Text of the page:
It was a little disheartening for us when it turned out that a lot people didn’t really like that record. But I think in a way, we kind of realized at that point, there were some elements that we’ve lost making that last record that we needed to get back. And a huge part of that was just the fun and the energy that was in our older records, and when decided to write for this new album, or this new EP or whatever, that we really needed to like, really focus on the live energy.

That’s what we did in the past. We didn’t think about what will it sound like with these studio tricks and this and that, and people popping a CD into a car or hearing it on the radio. What we would always think about was, “What will this be like live? Are kids going to be singing along to this? Are kids going to be jumping around? Are kids going to go fucking crazy?” So that’s what we always thought about a lot in making this most recent EP. I definitely think that this is a new chapter and a new version of Four Year Strong.

When Four Year Strong put out In Some Way, you wanted to give your fans something completely different in a new sounding way. Was there a lot of momentum into putting together this record? Was the writing process a lot more experimental compared to your past material?

It was probably experimental in way. Like, we knew we were throwing curveballs, but at the time I think we kind of had blinders up and we were kind of sick of doing the same-old-same-old, so we wanted to do something new and in our eyes, we sincerely did think we were doing things that our fans would like. Like, we thought of the elements that people liked about Four Year Strong; the heavy guitars, catchy melodies, fast songs and things like that. We were thinking about it very simple, you know, and we tried to incorporate all of those elements into a new way of writing songs because we actually wrote songs differently.

Like, we had a different approach and kind of experimented with our writing style. We were writing in the studio as opposed to writing on the road or writing at home and having band practice and really playing something live. We definitely hoped that our fans would attach to the album the way we did. Of course, things didn’t really go that way, but it kind of made us realize what we should be doing. We didn’t really want to go too far backwards and make something that sounded like our old music, like on our first record, because I am sure people say things all of the time like, “You should make it sound like Rise Or Die Trying,” but I know in my heart if we did do that, people would just say, “Oh, it just sounds like the worst version of Rise Or Die Trying, so I am not going to listen to that. I am just going to listen to the good one.”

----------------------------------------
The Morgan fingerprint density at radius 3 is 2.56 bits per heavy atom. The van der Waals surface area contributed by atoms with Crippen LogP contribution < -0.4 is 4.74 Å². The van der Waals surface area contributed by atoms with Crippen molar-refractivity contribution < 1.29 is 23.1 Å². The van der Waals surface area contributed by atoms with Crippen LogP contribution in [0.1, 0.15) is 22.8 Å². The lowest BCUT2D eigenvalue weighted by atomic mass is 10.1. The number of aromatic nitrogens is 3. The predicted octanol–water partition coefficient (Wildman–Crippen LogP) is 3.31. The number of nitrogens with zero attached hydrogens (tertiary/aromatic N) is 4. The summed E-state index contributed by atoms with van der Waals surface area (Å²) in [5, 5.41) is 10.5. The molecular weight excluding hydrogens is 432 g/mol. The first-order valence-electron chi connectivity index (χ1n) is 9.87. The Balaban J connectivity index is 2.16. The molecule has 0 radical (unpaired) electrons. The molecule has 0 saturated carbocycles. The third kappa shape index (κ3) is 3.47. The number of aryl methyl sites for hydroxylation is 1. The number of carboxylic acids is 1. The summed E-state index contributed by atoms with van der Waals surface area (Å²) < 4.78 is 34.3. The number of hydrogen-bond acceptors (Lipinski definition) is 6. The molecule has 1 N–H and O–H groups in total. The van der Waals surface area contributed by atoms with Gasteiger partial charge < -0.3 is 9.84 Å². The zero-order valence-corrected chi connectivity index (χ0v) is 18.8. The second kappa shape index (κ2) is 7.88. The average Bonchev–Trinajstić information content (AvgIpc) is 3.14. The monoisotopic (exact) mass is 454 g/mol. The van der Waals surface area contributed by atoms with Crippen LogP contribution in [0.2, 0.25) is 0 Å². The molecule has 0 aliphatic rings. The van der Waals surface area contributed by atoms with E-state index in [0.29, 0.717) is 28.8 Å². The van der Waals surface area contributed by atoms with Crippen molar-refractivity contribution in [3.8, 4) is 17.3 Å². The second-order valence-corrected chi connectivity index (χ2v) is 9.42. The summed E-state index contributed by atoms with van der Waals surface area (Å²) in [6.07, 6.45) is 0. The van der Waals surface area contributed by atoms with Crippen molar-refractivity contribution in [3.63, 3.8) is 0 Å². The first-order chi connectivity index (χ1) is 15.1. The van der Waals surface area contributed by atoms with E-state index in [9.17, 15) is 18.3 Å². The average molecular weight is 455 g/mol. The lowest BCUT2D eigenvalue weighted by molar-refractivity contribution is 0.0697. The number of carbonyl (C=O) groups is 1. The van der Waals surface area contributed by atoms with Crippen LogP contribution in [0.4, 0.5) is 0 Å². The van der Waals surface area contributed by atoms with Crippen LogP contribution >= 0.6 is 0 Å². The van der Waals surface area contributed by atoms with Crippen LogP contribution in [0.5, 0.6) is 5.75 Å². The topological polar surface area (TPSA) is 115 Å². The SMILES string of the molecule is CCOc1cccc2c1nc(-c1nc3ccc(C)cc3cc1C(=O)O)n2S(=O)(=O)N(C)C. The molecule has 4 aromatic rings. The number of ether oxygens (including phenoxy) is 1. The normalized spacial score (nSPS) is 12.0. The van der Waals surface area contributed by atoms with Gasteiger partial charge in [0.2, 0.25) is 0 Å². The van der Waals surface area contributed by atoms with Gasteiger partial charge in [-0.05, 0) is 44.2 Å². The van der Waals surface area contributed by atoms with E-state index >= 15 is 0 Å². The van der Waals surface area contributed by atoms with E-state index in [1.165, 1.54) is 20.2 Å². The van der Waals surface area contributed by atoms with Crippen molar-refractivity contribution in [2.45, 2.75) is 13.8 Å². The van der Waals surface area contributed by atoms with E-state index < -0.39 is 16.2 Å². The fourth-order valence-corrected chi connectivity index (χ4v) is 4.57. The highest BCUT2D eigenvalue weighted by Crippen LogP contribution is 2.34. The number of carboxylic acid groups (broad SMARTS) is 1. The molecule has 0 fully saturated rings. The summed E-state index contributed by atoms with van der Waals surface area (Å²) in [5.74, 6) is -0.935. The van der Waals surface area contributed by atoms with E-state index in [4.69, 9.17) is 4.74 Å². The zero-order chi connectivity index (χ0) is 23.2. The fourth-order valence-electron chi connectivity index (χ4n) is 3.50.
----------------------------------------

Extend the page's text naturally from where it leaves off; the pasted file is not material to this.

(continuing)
To me, it’s not fun to go all the way backwards to just do something that doesn’t feel natural just because the fans want it, you know? It just doesn’t feel good to move backwards as an artist and as a business and all of that.

With that in mind, what has the reaction been like to your latest single, “Tread Lightly?”

Actually, we’ve only put it out online, so I can only read so many YouTube comments or whatever, but the reaction seems to be exactly what we hoped for. People are excited about this new version of Four Year Strong and it seems to be going well, especially compared to when we released the first single for In Some Way, Shape Or Form; the online reaction was very negative at first. I think since then, a lot of people have changed their minds and they like the songs [off of In Some Way], but regardless, the reaction instantly from the new track has been really good. I can’t wait to see how the crowds react to it live because we wrote it as a live song, you know?

Do you anticipate that Go Down In History will be a release that will put to rest all of the remarks and criticisms that have been made after you released In Some Way?

I don’t know if it will make it all completely disappear because it was very disappointing to put something out and have it just be a total shit show, but you know, like I said, I think since then, a lot of people have really turned around and can really appreciate that record, so it’s not like we’re pretending that chapter didn’t happen because we’re still playing songs from In Some Way live, and people still seem to love them live, which is great. If we start playing the [new] songs live, and people love it, I don’t [think] it necessarily makes everything else go away. And we’re kind of over it. We’re just so excited about the new music that whatever people thought about the last record, it just really isn’t in our minds anymore.

 

Four Year Strong will be playing on the Vans Warped Tour at PNC Bank Arts Center on July 6, Susquehanna Bank Center on July 11 and Nikon At Jones Beach Theater on July 12. Their new EP, Go Down In History, will be released July 22. For more information, go to fouryearstrongmusic.com.

(Photo by Patrick Moore)